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U.S. Economic Stimulates Benefits Everybody - Except U.S.

oldreliable67

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Most observers are aware that many, if not most of the world's emerging markets are experiencing a resurgence of growth, while that of the industrialized countries has languished by comparison.

In an interesting Bloomberg opinion piece, China Drains Obama Stimulus Meant For U.S. Economy, Andy Xie (independent economist based in Shanghai; formerly Morgan Stanley’s chief economist for the Asia- Pacific region) posits that the Obama U.S. economic stimulus has, like water, run downhill and benefited emerging markets much more than it has the U.S. To wit:

"Just as water flows down, stimulus affects low-cost economies more, wherever it is initiated. As the West pours money into the global economy through large fiscal deficits or central banks expanding balance sheets, the emerging economies are drowning in excess liquidity. Everything is turning red-hot."

The core of the problem, though, he says, in a lack of competitiveness:

"What really ails the West is declining competitiveness. Globalization is pitting the Wangs in China or Gandhis in India against the Smiths in the U.S. or Gonzalezes in Spain.

Multinationals such as General Electric Co. or Siemens AG decide on whom to hire. The Wangs and the Gandhis offer productivity but have little money. So they are willing to accept low wages to accumulate wealth. The Smiths and the Gonzalezes have wealth and won’t accept Third World wages. When their governments give them money to spend, their demand just makes the Wangs and the Gandhis richer and themselves poorer with rising national debt.

The West must wait for the Wangs and the Gandhis to become rich enough so that they demand Western wages and spend like the Smiths and Gonzalezes.
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This is an interesting less-than-mainstream analysis. What do you make of it?
 

phattonez

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Why are we losing competitiveness? Taxes, social spending, and minimum wage laws. And don't forget the demonization of business, that doesn't help either.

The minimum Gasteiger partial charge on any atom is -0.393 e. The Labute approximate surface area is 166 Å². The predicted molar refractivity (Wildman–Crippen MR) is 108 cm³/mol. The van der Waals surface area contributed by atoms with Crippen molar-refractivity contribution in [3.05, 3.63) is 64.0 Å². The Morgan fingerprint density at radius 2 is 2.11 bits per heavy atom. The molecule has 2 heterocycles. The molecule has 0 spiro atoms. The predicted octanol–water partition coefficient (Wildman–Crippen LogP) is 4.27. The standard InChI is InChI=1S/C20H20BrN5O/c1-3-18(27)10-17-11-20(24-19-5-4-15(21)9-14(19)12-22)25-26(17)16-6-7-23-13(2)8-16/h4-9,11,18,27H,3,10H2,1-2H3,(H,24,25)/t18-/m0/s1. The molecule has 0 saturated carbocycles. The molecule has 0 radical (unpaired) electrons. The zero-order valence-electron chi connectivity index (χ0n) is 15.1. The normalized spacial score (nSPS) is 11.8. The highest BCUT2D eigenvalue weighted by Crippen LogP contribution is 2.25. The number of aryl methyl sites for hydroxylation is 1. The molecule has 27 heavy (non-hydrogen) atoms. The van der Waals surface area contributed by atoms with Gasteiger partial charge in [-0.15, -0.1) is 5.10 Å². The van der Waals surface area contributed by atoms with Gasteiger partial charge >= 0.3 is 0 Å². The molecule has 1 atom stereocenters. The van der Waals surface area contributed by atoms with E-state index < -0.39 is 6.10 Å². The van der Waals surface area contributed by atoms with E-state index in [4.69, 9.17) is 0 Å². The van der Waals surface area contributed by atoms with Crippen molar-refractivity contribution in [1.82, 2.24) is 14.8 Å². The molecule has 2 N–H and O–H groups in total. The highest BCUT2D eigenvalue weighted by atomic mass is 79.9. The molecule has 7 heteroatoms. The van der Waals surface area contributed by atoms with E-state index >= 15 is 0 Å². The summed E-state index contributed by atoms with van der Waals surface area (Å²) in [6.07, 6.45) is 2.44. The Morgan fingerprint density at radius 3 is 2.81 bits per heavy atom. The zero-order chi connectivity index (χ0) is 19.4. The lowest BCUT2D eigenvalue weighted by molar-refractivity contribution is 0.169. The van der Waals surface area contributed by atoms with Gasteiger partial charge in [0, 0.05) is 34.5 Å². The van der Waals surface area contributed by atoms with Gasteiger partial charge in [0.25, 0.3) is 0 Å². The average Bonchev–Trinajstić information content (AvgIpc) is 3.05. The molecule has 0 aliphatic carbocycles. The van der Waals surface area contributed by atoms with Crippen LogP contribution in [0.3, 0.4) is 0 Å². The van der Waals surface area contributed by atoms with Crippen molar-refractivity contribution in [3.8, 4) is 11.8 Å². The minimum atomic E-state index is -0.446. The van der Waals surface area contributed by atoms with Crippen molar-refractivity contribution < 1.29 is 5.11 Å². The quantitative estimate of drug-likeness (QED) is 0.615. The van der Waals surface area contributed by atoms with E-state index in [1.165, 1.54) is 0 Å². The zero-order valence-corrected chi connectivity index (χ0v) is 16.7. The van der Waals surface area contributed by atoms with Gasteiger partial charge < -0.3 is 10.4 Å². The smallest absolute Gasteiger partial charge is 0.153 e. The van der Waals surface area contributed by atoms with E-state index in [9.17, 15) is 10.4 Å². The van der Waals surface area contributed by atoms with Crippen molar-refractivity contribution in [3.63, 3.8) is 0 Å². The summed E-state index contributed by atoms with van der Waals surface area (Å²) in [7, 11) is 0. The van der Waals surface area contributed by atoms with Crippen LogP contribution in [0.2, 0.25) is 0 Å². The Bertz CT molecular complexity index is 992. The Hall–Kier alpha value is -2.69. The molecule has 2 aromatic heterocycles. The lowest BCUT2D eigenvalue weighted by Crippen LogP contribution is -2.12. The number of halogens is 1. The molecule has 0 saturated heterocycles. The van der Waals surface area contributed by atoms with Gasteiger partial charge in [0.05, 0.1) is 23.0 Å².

Mirepoix

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The multinationals manufacture in China or India and sell in the US or in Europe. But one day the demand in the developed countries will fall and the demand in China and India will not be high enough to compensate it. The multinationals play a dangerous game, because now credit will not help any more the citizens of the developed world to consume.
 

imagep

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I don't think we are loosing competitiveness in the sense that we are no longer as productive as 3rd world workers. Free trade, better transportation systems, and better communication systems now facilitate trade with foreign countries that in the past would not have been economically or logistically feasable.

So maybe it would be fair to say that we have been loosing "relative competitiveness" - in the sense that the cost of trade with foriegn competitors is now lower than ever.
 
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oldreliable67

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I don't think we are loosing competitiveness in the sense that we are no longer as productive as 3rd world workers. Free trade, better transportation systems, and better communication systems now facilitate trade with foreign countries that in the past would not have been economically or logistically feasable.

So maybe it would be fair to say that we have been loosing "relative competitiveness" - in the sense that the cost of trade with foriegn competitors is now lower than ever.